Although most Sukuks require a form of asset-backing, those that are “asset-light” have the possibility to utilize a hybrid model. To this end, a Special Purpose Vehicle is created that is issued certificates for the “undivided asset or security” as the representative of the Sukuk.

Together with considering these structures and models, an issuer must deliberate on the potential legal considerations that one may encounter in a chosen jurisdiction: companies’ laws, capital markets laws, securities laws, civil laws, tax efficiencies, costs of legal transfers, the capital market requirements, and the registrations and filings.

While the complexities of the Sukuk are broad, these complexities are tied to the flexibility of the frameworks and work to assist the issuer in finding the most preferable framework for their needs. The one foundation that should be considered above all else, unsurprisingly, is the Shari’a nature of the asset.

Shari’a Considerations

In 2007, Sheikh Taqi Usmani, a global authority on Islamic finance and chair of the Shari’a Board at the AAOIFI, caused waves within the world of Islamic finance by announcing that “85% of Sukuk are not Shari’a –compliant”. The consequence was a re-examination of the standards applied to the issuance of Sukuks, leading to asset-backed Sukuks being viewed more favourably since the asset can objectively be viewed as Shari’a-compliant or not.

Following Sheikh Usmani’s statement, the AAOIFI issued recommendations in how to: conduct the transfer of title; that no debt or revenue streams are permitted; must make available a ‘profit equalization reserve’; exercise a price for fair, market value or for an asset’s nominal value. In the case of a ‘Mudaraba, Musharaka or Wakala’ the fair market price is permissible. In the case of an ‘Ijara’, the nominal value is permissible.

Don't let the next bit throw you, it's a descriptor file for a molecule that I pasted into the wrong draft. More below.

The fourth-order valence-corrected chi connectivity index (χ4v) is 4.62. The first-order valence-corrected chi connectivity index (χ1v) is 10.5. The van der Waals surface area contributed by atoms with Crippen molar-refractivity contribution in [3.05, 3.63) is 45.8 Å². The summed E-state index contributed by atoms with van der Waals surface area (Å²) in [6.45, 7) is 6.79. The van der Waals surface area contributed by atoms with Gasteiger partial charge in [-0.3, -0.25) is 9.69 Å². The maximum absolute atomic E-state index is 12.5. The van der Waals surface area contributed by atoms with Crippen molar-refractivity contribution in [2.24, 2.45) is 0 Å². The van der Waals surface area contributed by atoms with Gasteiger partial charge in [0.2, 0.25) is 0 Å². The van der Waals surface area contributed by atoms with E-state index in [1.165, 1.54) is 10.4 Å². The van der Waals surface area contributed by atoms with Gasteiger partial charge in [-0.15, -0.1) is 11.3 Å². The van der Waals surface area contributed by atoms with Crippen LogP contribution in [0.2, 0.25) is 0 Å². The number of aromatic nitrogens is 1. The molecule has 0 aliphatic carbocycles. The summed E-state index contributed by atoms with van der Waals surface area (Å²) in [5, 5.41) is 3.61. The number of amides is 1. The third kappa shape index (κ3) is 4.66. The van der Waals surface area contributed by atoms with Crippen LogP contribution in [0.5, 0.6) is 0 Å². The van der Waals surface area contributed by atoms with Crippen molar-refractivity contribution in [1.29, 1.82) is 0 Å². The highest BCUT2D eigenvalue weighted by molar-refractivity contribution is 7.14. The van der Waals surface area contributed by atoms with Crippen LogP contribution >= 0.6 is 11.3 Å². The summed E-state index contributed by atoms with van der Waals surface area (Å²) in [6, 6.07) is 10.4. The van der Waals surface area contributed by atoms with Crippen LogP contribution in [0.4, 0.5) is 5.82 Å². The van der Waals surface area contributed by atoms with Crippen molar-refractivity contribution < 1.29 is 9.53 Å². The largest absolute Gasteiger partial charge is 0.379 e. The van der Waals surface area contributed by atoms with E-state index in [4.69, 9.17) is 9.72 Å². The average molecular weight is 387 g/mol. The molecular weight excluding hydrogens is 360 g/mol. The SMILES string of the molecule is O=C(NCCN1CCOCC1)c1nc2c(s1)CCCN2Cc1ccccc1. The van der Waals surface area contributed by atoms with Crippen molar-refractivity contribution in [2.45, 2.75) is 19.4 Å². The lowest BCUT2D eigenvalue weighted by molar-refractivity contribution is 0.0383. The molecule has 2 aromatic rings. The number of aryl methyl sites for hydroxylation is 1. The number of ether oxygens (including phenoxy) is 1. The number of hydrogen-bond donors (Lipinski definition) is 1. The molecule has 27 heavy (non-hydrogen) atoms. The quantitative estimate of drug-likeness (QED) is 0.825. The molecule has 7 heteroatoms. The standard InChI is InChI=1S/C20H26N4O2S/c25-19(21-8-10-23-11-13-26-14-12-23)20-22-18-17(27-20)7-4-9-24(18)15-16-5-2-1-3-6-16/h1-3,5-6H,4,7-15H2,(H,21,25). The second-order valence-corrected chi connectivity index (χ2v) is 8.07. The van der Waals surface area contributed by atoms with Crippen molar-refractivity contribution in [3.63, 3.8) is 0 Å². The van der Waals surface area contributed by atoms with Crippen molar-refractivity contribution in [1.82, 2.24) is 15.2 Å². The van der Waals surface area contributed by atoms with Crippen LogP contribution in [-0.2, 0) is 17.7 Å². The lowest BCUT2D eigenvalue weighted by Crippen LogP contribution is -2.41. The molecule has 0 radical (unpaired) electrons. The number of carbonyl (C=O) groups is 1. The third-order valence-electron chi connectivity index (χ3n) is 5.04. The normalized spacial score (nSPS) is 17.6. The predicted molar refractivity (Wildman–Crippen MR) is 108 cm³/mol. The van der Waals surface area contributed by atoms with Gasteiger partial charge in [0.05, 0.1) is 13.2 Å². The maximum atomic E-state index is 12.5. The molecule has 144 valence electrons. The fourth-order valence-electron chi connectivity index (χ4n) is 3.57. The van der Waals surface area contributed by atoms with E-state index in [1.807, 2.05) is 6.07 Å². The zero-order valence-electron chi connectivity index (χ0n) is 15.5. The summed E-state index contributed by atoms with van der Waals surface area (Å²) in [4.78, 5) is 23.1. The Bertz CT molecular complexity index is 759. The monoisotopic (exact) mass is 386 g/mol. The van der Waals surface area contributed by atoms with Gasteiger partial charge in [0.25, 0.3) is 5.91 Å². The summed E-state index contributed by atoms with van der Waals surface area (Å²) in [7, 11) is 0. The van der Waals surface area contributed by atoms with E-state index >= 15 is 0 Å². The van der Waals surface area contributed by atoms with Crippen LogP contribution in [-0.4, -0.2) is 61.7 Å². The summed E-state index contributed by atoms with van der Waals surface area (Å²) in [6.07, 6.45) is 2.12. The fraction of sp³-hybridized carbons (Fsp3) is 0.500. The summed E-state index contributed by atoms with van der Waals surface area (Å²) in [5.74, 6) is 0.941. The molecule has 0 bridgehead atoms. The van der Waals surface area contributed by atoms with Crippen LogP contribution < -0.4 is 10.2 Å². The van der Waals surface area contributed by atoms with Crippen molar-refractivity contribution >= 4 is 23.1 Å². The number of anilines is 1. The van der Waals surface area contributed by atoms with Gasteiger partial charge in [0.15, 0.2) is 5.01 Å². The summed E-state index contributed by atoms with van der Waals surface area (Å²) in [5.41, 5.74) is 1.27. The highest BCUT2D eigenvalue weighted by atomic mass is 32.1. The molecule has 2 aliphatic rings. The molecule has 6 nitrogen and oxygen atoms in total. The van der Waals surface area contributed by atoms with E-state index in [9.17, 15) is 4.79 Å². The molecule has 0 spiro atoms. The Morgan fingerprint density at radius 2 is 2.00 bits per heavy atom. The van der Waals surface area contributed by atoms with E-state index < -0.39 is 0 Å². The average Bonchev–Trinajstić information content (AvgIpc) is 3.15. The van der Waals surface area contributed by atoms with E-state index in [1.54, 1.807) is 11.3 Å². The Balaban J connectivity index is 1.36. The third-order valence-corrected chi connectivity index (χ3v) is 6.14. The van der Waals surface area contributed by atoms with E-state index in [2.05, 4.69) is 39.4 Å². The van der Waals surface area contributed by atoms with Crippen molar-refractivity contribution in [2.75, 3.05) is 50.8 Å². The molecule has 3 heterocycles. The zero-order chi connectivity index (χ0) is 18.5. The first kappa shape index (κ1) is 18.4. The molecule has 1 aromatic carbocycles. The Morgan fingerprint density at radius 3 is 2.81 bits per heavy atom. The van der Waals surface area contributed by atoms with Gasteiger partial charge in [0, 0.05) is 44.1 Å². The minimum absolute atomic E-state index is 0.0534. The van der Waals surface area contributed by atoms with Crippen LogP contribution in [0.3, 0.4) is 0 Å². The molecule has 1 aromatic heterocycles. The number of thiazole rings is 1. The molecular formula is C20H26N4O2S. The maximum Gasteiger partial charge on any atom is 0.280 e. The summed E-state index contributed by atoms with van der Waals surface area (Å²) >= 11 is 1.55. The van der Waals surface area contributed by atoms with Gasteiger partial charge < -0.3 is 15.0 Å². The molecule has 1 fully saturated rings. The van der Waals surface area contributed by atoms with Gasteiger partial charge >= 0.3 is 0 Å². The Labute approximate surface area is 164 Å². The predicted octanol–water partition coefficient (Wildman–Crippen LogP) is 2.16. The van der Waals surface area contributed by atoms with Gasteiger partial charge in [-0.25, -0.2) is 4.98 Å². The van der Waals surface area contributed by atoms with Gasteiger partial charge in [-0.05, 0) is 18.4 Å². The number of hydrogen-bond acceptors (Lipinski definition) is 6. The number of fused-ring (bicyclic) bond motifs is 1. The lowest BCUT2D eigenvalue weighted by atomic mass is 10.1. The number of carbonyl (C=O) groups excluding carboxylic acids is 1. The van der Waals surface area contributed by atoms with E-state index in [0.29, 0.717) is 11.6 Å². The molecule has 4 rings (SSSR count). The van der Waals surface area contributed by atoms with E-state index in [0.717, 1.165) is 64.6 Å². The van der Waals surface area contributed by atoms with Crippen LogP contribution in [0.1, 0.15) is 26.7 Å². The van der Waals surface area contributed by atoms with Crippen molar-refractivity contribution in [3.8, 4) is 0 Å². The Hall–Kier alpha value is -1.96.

Alternate Considerations

As with all investments, one must consider that there are external factors weighing in on the decision and that may affect the outcome. One of the most obvious is to consider, ‘does the Sukuk have legal validity in the jurisdiction?’ Most transaction documents are governed by English Laws, except for ‘documents that deal with local assets as form of security, or in sale-and-lease back agreements – Ijaras.

Beyond this, one must seek out tax structures that are preferable to the Sukuk, as many nations do not recognize a Sukuk in-line with conventional capital gains or sales taxes or stamp duties. The UK is leading the way by “abolishing double stamp duties for Shari’a-compliant mortgages and companies can obtain tax breaks for profit payments under Sukuk in the same way as coupon payments under conventional bonds”.

Sukuks are generally hindered by their inability to standardize the frameworks for wider use, despite their ability to provide mitigate risk in cyclical markets. In response to the growing international interest in the market; in 2014, the Dubai Financial Market introduced standardization for those listed on their platform, and in October 2020, the International Islamic Financial Market in Bahrain announced a standardization for their Ijara product. An issuer must consider the ‘relationship with conventional financing’, in which a Sukuk may face inter-creditor and priority issues, that security structures may not be recognized by Shari’a, and how sharing of enforcement proceeds may affect the treatment and recovery of interest.


$130 billion dollar market.

25% YoY market growth expected over the next 5 years.

Asset-backed Sukuks have outperformed their contemporary assets during financial crises over the last 2 decades.

Developing Trends in the Sukuk Market

The Sukuk market is experiencing a wave of favourable interest in recent years, with the $130 billion market expected to grow 25% year-on-year over the next 5 years. The reasons for this are quite simple, over the last two decades, asset-backed Sukuks have outperformed their contemporary assets during financial crises.

Thus this provides promise to investors who are looking to maintain their yields and ensure higher, risk-adjusted returns – by enforcing a flexible and favourable Sukuk structure.